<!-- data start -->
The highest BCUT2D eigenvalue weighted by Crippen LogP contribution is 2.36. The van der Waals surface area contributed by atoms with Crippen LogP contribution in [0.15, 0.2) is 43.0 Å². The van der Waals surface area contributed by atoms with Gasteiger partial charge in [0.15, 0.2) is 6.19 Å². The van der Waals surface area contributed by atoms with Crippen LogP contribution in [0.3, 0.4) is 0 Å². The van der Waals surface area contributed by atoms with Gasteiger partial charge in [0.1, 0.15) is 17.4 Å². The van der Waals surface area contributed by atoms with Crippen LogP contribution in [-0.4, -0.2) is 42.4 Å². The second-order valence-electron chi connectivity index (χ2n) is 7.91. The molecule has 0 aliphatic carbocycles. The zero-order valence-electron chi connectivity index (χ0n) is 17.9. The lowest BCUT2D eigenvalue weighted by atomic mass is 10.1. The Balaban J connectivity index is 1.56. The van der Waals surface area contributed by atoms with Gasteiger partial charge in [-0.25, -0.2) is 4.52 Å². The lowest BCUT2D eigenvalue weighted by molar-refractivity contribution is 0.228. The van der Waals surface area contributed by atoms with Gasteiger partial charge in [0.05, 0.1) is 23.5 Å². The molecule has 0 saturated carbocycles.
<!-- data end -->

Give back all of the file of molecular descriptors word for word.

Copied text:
The highest BCUT2D eigenvalue weighted by Crippen LogP contribution is 2.36. The van der Waals surface area contributed by atoms with Crippen LogP contribution in [0.15, 0.2) is 43.0 Å². The van der Waals surface area contributed by atoms with Gasteiger partial charge in [0.15, 0.2) is 6.19 Å². The van der Waals surface area contributed by atoms with Crippen LogP contribution in [0.3, 0.4) is 0 Å². The van der Waals surface area contributed by atoms with Gasteiger partial charge in [0.1, 0.15) is 17.4 Å². The van der Waals surface area contributed by atoms with Crippen LogP contribution in [-0.4, -0.2) is 42.4 Å². The second-order valence-electron chi connectivity index (χ2n) is 7.91. The molecule has 0 aliphatic carbocycles. The zero-order valence-electron chi connectivity index (χ0n) is 17.9. The lowest BCUT2D eigenvalue weighted by atomic mass is 10.1. The Balaban J connectivity index is 1.56. The van der Waals surface area contributed by atoms with Gasteiger partial charge in [-0.25, -0.2) is 4.52 Å². The lowest BCUT2D eigenvalue weighted by molar-refractivity contribution is 0.228. The van der Waals surface area contributed by atoms with Gasteiger partial charge in [0.05, 0.1) is 23.5 Å². The molecule has 0 saturated carbocycles.